What’s causing your heavy periods and how to manage them

Sometimes it's hard to go with the flow. Period.

Sometimes it’s hard to go with the flow. Period.

When your periods are extremely heavy and you are experiencing “flooding” or passing big clots, you have what doctors call menorrhagia. According to the Centre for Menstrual Cycle and Ovulation Research (CeMCOR), a flow of more than 80 mL per menstrual period is considered heavier than normal.

There are a variety of reasons why you may have heavy bleeding, but some of the most common include:

  • Hormone imbalance
  • Ovarian dysfunction
  • Uterine fibroids
  • Uterine polyps
  • Using an intrauterine device
  • Cancer
  • Bleeding disorders
  • Certain medications

So how can you deal with heavy flow? Here are some practical tips from CeMCOR:

1. Keep track.

Monitor your period for one or two cycles. Check out the Menstrual Cycle Diary or Daily Perimenopause Diary for helpful tips, charts and informative videos. If you do in fact have heavy flow, visit your doctor for a pelvic exam. (Note: If your flow is so heavy you start to feel faint or dizzy when you stand up, make an emergency doctor’s appointment.)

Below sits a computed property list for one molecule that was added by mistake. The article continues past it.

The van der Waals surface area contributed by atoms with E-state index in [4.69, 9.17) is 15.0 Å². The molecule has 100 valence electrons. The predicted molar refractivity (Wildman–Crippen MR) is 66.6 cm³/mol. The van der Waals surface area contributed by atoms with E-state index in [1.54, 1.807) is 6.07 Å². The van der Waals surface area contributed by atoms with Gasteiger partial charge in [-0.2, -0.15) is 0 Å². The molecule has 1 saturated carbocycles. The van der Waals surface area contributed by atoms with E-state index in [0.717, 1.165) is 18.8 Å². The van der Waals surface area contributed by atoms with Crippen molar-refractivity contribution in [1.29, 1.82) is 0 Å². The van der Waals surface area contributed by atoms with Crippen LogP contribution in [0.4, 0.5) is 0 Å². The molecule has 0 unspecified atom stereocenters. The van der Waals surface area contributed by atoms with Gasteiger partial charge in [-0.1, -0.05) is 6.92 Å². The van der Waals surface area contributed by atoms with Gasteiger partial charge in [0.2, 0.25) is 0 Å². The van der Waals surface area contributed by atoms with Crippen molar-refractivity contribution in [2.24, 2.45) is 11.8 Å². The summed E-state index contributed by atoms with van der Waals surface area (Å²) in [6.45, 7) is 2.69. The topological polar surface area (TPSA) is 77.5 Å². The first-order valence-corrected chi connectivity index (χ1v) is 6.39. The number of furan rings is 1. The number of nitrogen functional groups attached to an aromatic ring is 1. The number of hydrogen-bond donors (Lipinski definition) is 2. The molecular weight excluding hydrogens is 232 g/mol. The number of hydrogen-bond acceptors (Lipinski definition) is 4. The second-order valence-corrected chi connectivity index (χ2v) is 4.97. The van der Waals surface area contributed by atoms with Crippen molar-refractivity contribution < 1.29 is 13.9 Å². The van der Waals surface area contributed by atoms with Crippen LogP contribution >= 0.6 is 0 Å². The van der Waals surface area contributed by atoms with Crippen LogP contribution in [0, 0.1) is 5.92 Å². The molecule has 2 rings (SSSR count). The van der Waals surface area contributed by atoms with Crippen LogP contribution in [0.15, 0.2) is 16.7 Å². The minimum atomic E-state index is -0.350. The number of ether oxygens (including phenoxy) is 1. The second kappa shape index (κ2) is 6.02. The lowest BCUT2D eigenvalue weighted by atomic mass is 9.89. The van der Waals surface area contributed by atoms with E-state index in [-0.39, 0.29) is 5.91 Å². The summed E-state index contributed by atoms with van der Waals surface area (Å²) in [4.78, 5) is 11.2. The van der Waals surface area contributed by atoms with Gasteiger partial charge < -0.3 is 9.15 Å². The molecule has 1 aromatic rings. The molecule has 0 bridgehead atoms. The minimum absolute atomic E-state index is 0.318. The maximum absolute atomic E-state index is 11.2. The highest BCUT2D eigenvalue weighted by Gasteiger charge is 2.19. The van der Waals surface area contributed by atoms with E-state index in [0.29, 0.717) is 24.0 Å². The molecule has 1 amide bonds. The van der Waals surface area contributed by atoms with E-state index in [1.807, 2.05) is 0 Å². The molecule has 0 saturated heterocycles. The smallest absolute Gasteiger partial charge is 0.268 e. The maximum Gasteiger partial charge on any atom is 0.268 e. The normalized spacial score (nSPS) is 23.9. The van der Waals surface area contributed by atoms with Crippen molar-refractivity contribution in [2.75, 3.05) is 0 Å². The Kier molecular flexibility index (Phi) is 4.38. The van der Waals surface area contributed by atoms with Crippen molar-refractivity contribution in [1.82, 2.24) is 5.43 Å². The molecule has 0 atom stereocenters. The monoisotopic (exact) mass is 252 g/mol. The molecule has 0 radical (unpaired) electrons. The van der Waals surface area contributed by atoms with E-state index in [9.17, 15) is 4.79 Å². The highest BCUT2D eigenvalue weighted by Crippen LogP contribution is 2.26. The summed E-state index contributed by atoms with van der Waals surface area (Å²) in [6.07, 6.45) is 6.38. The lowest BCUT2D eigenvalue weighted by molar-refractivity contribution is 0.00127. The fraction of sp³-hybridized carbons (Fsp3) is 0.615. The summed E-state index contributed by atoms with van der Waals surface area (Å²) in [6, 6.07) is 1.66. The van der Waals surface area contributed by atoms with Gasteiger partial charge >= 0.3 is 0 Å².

2. Take ibuprofen.

When you’re experiencing heavy bleeding, ibuprofen can decrease flow by 25 to 30 per cent and can also help relieve cramping.

3. Treat blood loss with extra fluid and salt.

If you feel dizzy or your heart pounds when you get up from lying down, the amount of blood volume in your system is too low. Drinking more and increasing the salty fluids you drink, such as tomato or other vegetable juices or salty broths, can help.

4. Take iron to replace what is lost with heavy bleeding.

If your doctor’s appointment is delayed or you realize that you have had heavy flow for a number of cycles, start taking one over-the-counter tablet of iron (like 35 mg of ferrous gluconate) a day. You can also increase the iron you get from foods—red meat, liver, egg yolks, deep green vegetables and dried fruits like raisins and prunes are good sources of iron. Your doctor will likely measure your blood count and do a test called “ferritin” which tells the amount of iron you have stored in your bone marrow. If your ferritin is low, or if you ever have had a low blood count, continue iron daily for one full year to bring iron stores to normal.


Check this out!

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Disclaimer: The medical information on this site is provided as an information resource only, and is not to be used or relied on for any diagnostic or treatment purposes. Please consult your health care provider before making any healthcare decision.

Presented by U by Kotex